Several ASX-listed coal companies have seen their share prices rocket over the past month or so, as coal prices jump.

The only problem is that the cause of the coal price rise could be about to disappear into thin air.

Coking coal prices have more than doubled since the start of this year from around US$75 a tonne to around US$200 a tonne in the past week.

Coking coal is used in steelmaking along with iron ore and differs from thermal coal which is used primarily as a source of energy.

Company Last Price Market Cap ($m) Month gain YTD gain
Yancoal Australia Ltd (ASX: YAL) $0.24 $238.6 118% 140%
Stanmore Coal Limited (ASX: SMR) $0.59 $131.3 84% 307%
Universal Coal Plc (ASX: UNV) $0.15 $77.2 15% -29%
Whitehaven Coal Ltd (ASX: WHC) $2.49 $2,554.9 31% 256%
South32 Ltd (ASX: S32) $2.31 $12,297.9 13% 116%
Volt Resources Ltd (ASX: VRC) $0.07 $70.6 4% 64%
A-Cap Resources Limited (ASX: ACB) $0.07 $61.0 115% 294%

Source: S&P Global Market Intelligence

The main reason for the price rise was China’s decision to limit its coal mines to producing just 276 days a year – instead of the previous 330 days. A lack of volume thanks to a series of unexpected interruptions appears to be exacerbating the issue as Macquarie analysts have noted.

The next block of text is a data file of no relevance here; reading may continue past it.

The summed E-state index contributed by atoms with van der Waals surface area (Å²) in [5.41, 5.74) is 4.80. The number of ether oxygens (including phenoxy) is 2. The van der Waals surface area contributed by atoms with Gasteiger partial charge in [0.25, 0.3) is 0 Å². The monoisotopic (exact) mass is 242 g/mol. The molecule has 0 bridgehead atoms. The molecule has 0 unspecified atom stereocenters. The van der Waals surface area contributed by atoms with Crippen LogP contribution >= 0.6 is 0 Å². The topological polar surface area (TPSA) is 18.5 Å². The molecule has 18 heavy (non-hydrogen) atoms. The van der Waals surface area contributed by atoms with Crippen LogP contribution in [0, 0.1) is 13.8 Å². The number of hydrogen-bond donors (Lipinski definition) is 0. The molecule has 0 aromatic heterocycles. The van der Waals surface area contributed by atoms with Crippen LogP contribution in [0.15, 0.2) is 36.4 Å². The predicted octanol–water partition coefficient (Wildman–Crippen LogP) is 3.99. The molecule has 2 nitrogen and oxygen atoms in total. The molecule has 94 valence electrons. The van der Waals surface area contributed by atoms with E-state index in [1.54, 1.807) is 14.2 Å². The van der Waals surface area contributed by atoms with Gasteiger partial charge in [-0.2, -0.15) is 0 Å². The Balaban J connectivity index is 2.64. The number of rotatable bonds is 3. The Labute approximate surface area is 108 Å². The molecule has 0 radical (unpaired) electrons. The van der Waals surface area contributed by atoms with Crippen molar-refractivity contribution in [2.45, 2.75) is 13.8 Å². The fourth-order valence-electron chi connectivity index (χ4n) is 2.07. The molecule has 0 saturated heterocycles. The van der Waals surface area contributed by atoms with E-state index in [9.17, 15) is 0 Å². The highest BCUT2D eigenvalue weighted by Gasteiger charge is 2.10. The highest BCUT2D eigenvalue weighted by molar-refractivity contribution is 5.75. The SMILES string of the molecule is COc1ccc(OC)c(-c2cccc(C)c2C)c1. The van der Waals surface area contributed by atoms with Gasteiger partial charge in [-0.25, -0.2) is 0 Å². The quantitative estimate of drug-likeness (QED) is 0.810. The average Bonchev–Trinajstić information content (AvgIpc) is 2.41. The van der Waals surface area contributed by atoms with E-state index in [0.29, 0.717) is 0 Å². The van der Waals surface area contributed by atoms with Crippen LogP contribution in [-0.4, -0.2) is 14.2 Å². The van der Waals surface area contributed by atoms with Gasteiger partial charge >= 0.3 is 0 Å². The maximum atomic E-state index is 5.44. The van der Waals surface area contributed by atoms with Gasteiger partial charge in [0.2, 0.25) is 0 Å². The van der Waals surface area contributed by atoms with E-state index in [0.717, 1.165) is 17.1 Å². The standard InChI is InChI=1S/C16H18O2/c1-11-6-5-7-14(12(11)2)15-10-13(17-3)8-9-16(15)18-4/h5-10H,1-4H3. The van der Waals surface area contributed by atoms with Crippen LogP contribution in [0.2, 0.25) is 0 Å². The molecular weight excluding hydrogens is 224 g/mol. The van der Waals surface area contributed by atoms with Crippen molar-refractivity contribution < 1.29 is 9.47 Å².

But the analysts also say that most coking coalminers sell their product using long-term contracts, so very few will be receiving the current high spot prices for their coal. One exception is BHP Billiton Limited (ASX: BHP), who’s coking coal joint venture is the world’s lowest cost producer and dominates the spot trade according to Macquarie.

Benchmark thermal coal prices have also jumped – but a relatively sedate 47% since January 1, again over restrictions placed on Chinese coalminers.

The problem for thermal coal miners is that China’s economic planner has reportedly just signed an agreement with 74 coal miners to allow them to increase production by 500,000 tonnes each as long as the Bohai-Rim Steam-Coal Price Index stay above US$75 a tonne for two weeks. China’s coal output declined by 10% in the first 8 months of the year, compared to 2015 according to China’s National Development and Reform Commission (NDRC) and CaixinOnline.

Foolish takeaway

Given China’s position in the coal sector, coal prices could rapidly descend and take the miners’ share prices with it. Look out below.

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Motley Fool writer/analyst Mike King doesn't own shares in any companies mentioned. You can follow Mike on Twitter @TMFKinga

The Motley Fool Australia has no position in any of the stocks mentioned. We Fools may not all hold the same opinions, but we all believe that considering a diverse range of insights makes us better investors. The Motley Fool has a disclosure policy. This article contains general investment advice only (under AFSL 400691). Authorised by Bruce Jackson.